If you're tired of fighting traffic, can't find the right thing for your kids online or simply want to try to give a gift with a purpose this year, go fund shopping. There are no lines...
If you’re tired of fighting traffic, can’t find the right thing for your kids online or simply want to try to give a gift with a purpose this year, go fund shopping.
There are no lines, no congested parking lots and a huge selection, but there are also a few twists to navigate and decisions to make.
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With that in mind, here’s a holiday shopper’s guide to giving funds as gifts to children.
For starters, enter the gift-investment process knowing that your favorite funds may not be available as “the perfect gift.”
Many fund companies have established “gift of shares” programs. Following the lead of Franklin Templeton and Alliance, these generally amount to a card or certificate good for a formal presentation, along with a pledge to make an investment in the recipient’s name.
The recipient typically gets to pick the fund of his or her choice from within the fund family.
The Monetta funds go a bit further with the Monetta Express program, which combines strong educational materials with nice gift items and low minimum investments. The problem is that the company’s funds are nothing to rave about.
There are two funds Columbia Young Investor (SRYIX) and USAA First Start Growth (UFSGX) designed to be given to young or starting investors. While the funds have materials designed to help newbies, neither has performance that is particularly compelling and both have costs that are above average.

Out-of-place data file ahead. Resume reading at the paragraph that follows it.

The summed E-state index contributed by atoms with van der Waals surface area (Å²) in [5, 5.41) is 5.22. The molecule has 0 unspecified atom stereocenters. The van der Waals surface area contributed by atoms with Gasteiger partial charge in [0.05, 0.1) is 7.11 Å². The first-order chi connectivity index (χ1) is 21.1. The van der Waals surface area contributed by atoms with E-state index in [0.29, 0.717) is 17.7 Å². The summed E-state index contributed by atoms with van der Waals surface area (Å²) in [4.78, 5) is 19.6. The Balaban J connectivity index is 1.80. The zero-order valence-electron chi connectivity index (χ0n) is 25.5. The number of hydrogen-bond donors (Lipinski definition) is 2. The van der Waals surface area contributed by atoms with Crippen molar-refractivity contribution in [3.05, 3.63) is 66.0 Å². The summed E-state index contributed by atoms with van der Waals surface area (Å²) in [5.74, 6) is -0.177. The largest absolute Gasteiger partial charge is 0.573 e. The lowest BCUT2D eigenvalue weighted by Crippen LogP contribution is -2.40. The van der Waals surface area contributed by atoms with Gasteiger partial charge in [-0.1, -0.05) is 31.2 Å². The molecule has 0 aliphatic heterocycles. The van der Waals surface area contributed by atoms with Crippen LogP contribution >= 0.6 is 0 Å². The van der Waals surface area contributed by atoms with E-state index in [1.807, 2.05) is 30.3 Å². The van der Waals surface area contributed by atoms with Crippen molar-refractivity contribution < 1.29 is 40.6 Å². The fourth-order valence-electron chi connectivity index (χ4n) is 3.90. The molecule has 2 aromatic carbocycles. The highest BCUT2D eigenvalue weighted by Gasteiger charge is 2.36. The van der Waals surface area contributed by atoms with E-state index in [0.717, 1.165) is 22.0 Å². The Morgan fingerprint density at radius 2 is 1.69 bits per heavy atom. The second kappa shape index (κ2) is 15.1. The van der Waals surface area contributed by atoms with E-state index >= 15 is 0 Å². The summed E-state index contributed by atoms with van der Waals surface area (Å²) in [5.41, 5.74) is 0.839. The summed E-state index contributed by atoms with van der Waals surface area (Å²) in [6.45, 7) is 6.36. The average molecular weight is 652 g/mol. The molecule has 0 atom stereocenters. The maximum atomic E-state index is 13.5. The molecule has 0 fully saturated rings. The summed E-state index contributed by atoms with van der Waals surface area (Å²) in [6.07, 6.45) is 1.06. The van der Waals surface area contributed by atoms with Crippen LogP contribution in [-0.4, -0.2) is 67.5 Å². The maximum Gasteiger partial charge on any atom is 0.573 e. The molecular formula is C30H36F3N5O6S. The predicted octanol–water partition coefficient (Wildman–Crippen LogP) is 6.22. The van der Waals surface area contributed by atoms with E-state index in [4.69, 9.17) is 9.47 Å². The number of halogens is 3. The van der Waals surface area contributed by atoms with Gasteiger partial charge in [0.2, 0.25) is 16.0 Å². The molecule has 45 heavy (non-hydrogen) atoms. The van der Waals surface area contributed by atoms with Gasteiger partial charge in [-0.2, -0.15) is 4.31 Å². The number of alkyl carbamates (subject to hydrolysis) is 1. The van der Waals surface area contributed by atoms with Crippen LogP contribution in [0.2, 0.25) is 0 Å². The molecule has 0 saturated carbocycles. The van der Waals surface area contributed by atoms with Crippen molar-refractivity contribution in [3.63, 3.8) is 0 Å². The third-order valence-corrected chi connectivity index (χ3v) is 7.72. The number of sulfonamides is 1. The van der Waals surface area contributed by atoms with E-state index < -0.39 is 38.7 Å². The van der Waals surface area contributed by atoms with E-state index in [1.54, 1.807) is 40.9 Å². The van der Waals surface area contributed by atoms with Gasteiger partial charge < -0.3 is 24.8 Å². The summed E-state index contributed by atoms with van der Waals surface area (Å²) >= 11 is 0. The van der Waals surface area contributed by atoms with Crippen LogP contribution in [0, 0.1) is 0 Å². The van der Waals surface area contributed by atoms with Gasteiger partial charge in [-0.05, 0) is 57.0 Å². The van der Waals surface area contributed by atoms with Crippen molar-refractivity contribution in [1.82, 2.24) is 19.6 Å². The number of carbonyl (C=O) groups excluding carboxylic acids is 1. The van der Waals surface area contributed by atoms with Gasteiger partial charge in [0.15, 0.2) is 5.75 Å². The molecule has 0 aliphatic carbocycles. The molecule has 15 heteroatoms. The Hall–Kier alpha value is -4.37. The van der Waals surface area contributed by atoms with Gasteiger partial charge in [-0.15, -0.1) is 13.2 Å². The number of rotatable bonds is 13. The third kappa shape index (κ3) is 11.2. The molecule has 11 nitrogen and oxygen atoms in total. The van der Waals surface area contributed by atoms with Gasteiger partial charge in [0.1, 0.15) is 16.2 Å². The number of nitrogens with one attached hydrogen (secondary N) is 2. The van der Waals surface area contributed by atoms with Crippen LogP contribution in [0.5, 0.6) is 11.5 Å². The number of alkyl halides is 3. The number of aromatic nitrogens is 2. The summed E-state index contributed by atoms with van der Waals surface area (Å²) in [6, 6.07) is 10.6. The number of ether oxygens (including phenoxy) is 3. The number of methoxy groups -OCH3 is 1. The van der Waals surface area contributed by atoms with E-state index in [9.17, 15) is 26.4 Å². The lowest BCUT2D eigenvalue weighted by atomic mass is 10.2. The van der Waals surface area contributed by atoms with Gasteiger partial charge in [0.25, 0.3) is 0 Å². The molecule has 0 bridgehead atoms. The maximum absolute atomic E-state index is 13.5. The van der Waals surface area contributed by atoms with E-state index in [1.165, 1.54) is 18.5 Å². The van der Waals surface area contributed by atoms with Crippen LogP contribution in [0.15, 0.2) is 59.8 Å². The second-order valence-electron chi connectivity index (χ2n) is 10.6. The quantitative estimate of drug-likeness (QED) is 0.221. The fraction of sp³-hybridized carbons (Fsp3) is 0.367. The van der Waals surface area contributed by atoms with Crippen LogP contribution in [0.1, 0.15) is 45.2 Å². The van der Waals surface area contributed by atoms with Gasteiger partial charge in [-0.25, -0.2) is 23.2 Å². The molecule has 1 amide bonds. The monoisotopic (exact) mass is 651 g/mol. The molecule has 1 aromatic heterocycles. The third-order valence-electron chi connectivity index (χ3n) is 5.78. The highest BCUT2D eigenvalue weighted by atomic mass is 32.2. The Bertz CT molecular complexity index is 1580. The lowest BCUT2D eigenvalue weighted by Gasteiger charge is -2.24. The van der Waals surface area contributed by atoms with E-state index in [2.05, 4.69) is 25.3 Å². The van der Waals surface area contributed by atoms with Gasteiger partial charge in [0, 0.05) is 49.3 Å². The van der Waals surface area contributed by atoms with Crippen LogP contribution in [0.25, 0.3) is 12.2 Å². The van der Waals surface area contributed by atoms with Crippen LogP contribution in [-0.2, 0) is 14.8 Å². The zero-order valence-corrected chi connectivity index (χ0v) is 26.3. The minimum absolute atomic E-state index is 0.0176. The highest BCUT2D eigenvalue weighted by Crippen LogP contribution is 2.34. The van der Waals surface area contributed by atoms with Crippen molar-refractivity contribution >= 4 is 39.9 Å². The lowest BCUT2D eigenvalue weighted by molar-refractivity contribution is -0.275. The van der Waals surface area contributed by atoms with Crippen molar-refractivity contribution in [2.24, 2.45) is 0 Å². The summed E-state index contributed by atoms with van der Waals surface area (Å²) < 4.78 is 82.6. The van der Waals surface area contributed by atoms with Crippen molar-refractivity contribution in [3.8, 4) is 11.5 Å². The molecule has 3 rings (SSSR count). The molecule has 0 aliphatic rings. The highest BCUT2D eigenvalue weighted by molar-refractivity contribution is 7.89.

Next you get down to using your ordinary mutual fund as a gift, with no special card or program other than the one you make up yourself.
It’s not as easy as choosing your favorite fund, because most gifts are small-dollar transactions, and that may force you to look for funds that have a low minimum. This gets tricky, because funds with little or no required initial purchase tend to have above-average expenses.
To find mutual funds with a low minimum investment, go to the Web site of the Mutual Fund Education Alliance at www.mfea.com or check out the “fund selector” feature at Morningstar.com and combine the lowest required investment with other features you like in a fund.
And before giving up on your favorite picks even if they have a high minimum see if they will waive that requirement for accounts established for children. Some firms make exceptions for kids, although they don’t advertise that special treatment.
It’s entirely possible, however, that a low-cost diehard trying to give $100 to a nephew might have to buy a fund he would not own himself. The decision, therefore, may come down to whether buying a fund with above-average costs is worth doing if it helps to teach the recipient about investing.
Remember, too, that the best way to ensure that your gift achieves a goal of teaching something about funds is to include a bit of your investment philosophy and wisdom.
Include the list of factors that led you to make your choice, or pick the fund together with the recipient and start his file with the list of buying factors plus the prospectus. Follow up with the occasional progress report and you may spark an interest in investing that lasts well beyond the life of this year’s hot toy, doll or video game.
Chuck Jaffe is senior columnist at CBS Marketwatch. He can be reached at firstname.lastname@example.org or Box 70, Cohasset, MA 02025-0070.